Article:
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UNESCO meet raises the stakes on Preah Vihear

UNESCO meet raises the stakes on Preah Vihear

The favourable outcome for Cambodia in Spain could translate to more confrontation on the border, according to senior military officers.

THE meeting of the UNESCO World Heritage Committee in Seville, Spain, ended Tuesday without discussing Thailand's challenge to the committee's July 2008 decision to list the disputed Preah Vihear temple as a World Heritage site.

But Cambodian military officials at the border say the committee's decision not to review the case could further heighten tensions and prompt another armed clash, following armed confrontations in October 2008 and in April of this year.

Thailand's Prime Minister Abhisit Vejjajiva said last month that a joint listing of Preah Vihear temple would better promote peace and tourism around the 11th-century temple complex, according to Thai media.

 

More Thai troops, tanks and artillery have been sent to confront our troops.

He pledged that Thailand would use the 33rd session of the World Heritage Committee to challenge the inscription of the temple.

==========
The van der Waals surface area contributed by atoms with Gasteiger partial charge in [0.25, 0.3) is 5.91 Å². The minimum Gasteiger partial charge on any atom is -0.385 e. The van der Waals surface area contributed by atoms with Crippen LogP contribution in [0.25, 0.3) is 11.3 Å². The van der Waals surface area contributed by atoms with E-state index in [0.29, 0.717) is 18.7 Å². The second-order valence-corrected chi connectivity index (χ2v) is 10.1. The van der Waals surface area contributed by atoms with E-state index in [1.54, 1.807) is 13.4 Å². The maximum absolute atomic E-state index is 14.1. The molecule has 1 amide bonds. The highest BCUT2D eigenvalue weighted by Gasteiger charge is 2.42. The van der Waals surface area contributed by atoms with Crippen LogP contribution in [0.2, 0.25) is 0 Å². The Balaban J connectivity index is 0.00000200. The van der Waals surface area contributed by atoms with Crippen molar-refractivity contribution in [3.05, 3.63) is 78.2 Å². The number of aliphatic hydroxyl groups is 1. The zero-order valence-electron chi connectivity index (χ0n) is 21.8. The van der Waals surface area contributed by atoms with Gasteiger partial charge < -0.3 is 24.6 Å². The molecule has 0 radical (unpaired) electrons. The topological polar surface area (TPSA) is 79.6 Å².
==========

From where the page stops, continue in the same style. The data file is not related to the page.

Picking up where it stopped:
"I would like to see peace in the area and people from both sides benefit from a joint listing of this site," Abhisit was quoted as saying.

But Phay Siphan, spokesman for the Council of Ministers, said that Thailand's inability to get its objections onto the committee's agenda was a "diplomatic failure".

Yim Phim, the commander of Royal Cambodian Armed Forces (RCAF) Brigade 8 stationed in Preah Vihear province, said that although he welcomed the committee's  decision, he worries that Thai soldiers may be angry and start another border clash.

"We are on alert after the Thai failure to get it reviewed," he said. "I am told that more Thai troops, tanks and artillery have been sent to confront our troops."

Raising the stakes

Phorng Eung, a Cambodian soldier, said that Thailand has been evacuating villages near the Preah Vihear border, a sign Thailand could be planning something.

"Thai solders have asked their people to leave villages near the temple, but our villagers at Ko Muoy are doing business as usual," he said.

"Because the Thais did not get their way, they are not happy and might do something at the border. We are on alert 24 hours a day."

But Ros Heng, deputy governor of Chom Ksan district near the Preah Vihear temple, said that villagers in his district are preparing for the possibility of more conflict.

"Some of our people are digging trenches after we informed them in Ko Muoy and Sam Em villages near the front line to protect themselves from Thai shells," Ros Heng said.

"We alerted out people to prevent an accident from happening. It is better to take action first," he said.

The World Court ruled in 1962 that the temple belonged to Cambodia, although the most accessible entrance to temple is in Thailand.

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